Bypass compromise sought
Published 12:00 am Friday, June 6, 2008
AHOSKIE – Is there a compromise to the hotly debated US 13 Ahoskie Bypass issue?
On the heels of a 90-minute gathering here Tuesday evening, those attending the Citizens Against the Ahoskie Bypass monthly meeting gave their collective nod of approval for its leadership to move forward with an idea to lobby local and state officials to look at a new route.
In a majority show of hands, the group approved a measure that adds a longer stretch of NC 11 and NC 305 to the planned loop around Ahoskie. Currently, of the five alternate bypass routes the North Carolina Department of Transportation (DOT) has under study, none include NC 305.
At Tuesday’s meeting, Kent Williams, co-founder of the Citizens Against the Ahoskie Bypass, attempted to ease the fears of those in attendance that now live along NC 305 between Aulander and Windsor.
“I would not and could not pass along what I stand to lose if the bypass comes as planned on to someone else,” Williams said. “My feet are firmly planted on this….I will stand with you and find a route that will not affect one home, one church or one cemetery.”
Williams said he and fellow group co-founder Garry Terry have closely studied local maps over the past few months in an effort to find a route that affected no one. The men think they have found an answer.
“I know we went into this with our minds set on convincing DOT to improve highway 11 from here to Bethel instead of building the Ahoskie Bypass,” Williams stressed. “As much as it hurts me to say this, but I strongly believe we have come to the point of compromise.”
Pointing to a map, enlarged on a screen, Williams laid out the compromise. He said the northern end of the DOT’s version of the bypass could remain intact….starting at the US 13/US 158 intersection at Winton and following US 13 south to NC 11. But instead of starting the Ahoskie loop, as currently mapped, at either the NC 11/NC 561 intersection or a bit further south at NC 11/NC 42, Williams said NC 11 could be widen, using existing right-of-way, to NC 305 at Aulander. There, US 13 would turn and head south towards Windsor, basically along the current NC 305 route, before rejoining the present-day US 13 north of Bertie High School.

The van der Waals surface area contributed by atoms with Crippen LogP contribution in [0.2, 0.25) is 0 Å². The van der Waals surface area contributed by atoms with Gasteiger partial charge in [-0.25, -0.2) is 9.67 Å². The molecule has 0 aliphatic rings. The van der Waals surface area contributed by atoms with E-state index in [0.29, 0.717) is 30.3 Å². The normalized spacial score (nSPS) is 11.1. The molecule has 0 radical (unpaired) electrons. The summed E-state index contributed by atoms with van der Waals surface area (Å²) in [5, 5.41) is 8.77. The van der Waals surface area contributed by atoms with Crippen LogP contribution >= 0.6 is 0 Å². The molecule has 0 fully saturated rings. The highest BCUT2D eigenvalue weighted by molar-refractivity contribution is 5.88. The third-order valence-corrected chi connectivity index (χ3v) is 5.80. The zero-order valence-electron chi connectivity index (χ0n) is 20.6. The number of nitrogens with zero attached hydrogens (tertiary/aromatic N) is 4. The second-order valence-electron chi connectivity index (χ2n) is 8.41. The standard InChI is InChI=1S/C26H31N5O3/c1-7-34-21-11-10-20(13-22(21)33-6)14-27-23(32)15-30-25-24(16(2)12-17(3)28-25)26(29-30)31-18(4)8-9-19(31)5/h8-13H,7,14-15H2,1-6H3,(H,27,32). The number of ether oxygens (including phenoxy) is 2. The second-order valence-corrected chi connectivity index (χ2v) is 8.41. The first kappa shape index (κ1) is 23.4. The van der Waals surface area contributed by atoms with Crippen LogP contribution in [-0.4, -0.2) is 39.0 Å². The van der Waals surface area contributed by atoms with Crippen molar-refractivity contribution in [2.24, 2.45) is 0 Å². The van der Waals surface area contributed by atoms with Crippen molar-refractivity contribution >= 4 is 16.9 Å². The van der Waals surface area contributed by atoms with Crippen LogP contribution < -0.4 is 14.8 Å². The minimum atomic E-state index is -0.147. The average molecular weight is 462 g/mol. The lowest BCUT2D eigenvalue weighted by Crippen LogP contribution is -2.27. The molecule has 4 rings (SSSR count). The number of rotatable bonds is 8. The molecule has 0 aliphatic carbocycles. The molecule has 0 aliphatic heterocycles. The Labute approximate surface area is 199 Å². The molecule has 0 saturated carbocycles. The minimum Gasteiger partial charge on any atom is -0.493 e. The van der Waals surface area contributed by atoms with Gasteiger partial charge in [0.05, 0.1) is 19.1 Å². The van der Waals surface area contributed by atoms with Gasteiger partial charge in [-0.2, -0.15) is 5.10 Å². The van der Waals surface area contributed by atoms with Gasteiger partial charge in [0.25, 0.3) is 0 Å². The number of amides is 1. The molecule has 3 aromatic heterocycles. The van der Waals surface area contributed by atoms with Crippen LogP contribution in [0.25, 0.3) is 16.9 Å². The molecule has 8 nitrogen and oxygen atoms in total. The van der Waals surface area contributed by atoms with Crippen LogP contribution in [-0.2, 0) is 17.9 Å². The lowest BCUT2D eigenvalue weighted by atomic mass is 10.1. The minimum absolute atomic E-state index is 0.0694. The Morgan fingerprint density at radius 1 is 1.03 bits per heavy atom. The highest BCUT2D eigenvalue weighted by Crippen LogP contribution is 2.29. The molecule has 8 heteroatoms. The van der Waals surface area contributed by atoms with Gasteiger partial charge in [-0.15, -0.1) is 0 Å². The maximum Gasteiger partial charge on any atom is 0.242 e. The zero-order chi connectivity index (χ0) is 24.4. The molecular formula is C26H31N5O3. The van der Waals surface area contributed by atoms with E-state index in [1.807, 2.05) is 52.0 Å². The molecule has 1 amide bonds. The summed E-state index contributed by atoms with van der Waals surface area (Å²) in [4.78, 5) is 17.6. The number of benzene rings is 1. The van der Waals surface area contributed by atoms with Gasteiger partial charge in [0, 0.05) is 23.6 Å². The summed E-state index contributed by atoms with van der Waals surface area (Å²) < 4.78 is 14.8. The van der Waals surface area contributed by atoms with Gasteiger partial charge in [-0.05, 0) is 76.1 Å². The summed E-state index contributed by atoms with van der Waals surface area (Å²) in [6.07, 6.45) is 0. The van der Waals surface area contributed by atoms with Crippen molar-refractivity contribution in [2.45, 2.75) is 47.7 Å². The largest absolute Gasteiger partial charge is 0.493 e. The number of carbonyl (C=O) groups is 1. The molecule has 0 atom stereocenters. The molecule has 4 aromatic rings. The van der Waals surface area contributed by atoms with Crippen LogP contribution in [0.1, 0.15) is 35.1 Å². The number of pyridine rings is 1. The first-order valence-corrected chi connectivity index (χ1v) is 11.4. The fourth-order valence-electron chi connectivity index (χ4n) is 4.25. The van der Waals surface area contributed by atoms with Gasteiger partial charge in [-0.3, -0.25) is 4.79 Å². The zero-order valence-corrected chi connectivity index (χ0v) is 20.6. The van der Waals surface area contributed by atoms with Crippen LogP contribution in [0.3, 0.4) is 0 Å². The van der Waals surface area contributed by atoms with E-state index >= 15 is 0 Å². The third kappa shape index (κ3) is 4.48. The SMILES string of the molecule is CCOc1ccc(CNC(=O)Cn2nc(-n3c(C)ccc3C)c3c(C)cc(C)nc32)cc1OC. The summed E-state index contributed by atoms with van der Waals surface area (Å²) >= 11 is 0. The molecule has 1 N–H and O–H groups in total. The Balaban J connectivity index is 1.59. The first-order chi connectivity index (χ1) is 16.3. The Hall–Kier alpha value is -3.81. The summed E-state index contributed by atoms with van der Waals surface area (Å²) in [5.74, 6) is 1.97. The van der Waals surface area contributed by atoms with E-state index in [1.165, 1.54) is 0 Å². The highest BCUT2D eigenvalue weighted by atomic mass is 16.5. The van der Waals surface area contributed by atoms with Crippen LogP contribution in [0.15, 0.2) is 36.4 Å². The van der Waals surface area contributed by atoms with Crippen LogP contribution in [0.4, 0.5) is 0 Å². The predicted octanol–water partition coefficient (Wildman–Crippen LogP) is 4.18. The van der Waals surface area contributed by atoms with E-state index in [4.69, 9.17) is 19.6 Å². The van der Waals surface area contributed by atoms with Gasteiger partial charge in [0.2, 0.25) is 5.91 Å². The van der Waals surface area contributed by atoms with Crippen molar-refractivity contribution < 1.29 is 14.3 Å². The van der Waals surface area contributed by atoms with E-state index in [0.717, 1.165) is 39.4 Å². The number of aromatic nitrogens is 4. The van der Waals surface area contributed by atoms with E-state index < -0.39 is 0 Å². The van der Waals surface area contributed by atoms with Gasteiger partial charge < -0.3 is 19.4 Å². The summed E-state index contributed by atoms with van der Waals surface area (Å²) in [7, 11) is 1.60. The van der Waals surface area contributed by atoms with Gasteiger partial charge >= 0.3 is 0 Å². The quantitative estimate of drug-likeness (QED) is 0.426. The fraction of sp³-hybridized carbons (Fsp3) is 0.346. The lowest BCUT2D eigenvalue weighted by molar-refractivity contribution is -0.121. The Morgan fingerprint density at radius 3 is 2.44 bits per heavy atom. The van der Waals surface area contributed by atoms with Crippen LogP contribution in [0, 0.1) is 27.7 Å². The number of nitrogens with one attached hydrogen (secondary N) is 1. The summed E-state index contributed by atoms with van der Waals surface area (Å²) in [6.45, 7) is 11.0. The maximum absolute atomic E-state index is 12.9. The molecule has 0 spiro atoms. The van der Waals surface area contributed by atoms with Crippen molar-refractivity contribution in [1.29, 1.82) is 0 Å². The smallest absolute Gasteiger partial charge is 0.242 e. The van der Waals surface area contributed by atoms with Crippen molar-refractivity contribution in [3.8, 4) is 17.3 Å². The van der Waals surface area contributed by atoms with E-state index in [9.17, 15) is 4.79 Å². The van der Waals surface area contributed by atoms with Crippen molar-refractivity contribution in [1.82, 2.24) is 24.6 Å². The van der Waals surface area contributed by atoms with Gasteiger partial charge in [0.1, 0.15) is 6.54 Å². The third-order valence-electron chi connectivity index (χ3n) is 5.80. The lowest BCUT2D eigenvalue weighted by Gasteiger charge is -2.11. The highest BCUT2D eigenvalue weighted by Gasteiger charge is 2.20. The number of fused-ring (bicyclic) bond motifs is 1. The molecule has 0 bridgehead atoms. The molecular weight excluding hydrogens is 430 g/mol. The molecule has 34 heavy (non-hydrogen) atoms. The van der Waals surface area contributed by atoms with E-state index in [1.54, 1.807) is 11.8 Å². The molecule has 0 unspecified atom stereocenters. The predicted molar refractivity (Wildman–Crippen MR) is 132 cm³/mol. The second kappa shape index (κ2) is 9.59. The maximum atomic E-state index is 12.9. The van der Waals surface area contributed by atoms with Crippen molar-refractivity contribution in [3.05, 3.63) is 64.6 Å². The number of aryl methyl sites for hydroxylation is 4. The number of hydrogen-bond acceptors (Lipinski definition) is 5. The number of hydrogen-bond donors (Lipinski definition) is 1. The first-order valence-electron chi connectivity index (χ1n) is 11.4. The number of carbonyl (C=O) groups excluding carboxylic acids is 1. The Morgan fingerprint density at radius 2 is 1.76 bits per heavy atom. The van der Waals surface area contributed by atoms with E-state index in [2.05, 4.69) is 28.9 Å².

“Let me clear-up any confusion; I’m calling this the (highway) 305 route because we’ve got to call it something,” Williams noted. “What we want is not to widen the current 305, but let a new road be built through the woods behind all the existing homes and churches along that road. Our plan takes no homes or churches…not a single one.”
Williams said there was a power line, starting from the substation near Millennium, that runs through the woods all the way to Windsor. He suggested adding to the right-of-way of that power line and building a new road.
“The cost savings has to be looked at,” Williams said. “It’s got to be cheaper building a new road through a woods rather than the state having to buy current road front property and all those houses.”
Adding to the cost savings, according to Williams, is that three bridges would have to be built along any of DOT’s five current bypass alternatives. There are no bridges on NC 305 between Aulander and where the road rejoins US 13.
Terry said he had spoken to Bertie County officials about the idea.
“They want US 13 four-laned from Ahoskie to Windsor with a bypass of Ahoskie,” Terry said. “I don’t think they care what path that road takes to get there.”
Williams said for the new idea to be accepted, all parties involved would have to reach an agreement.
“Right now, the town of Ahoskie and Hertford County are opposed to the (DOT) plans,” Williams said. “The town of Windsor and Bertie County support that plan. We’re at a stalemate. Unless we come to an agreement, DOT will put this road where they want. I think that (highway) 305 is our best compromise.”
Those attending Tuesday’s meeting agreed, sending a message to Williams and Terry to approach Windsor officials and the Bertie Board of Commissioners with the compromise.
DOT’s current bypass plans calls for the $111 million project to have a Draft Environmental Impact Statement completed by July of next year on each of the five proposed routes around Ahoskie. A public hearing on that Impact Statement is scheduled for later in 2009 followed by DOT naming the preferred corridor by early 2010.
According to the state’s Transportation Improvement Plan (TIP), right-of-way acquisition is scheduled for 2012.
State Highway Trust Fund money is available for the right-of-way acquisition, estimated at $8.85 million. However, the Trust Fund currently has no money available for constructing the bypass. That price tag is estimated at $102.4 million.
It is unclear if the NC 305 proposal will add or lower those overall costs or if it will delay the project.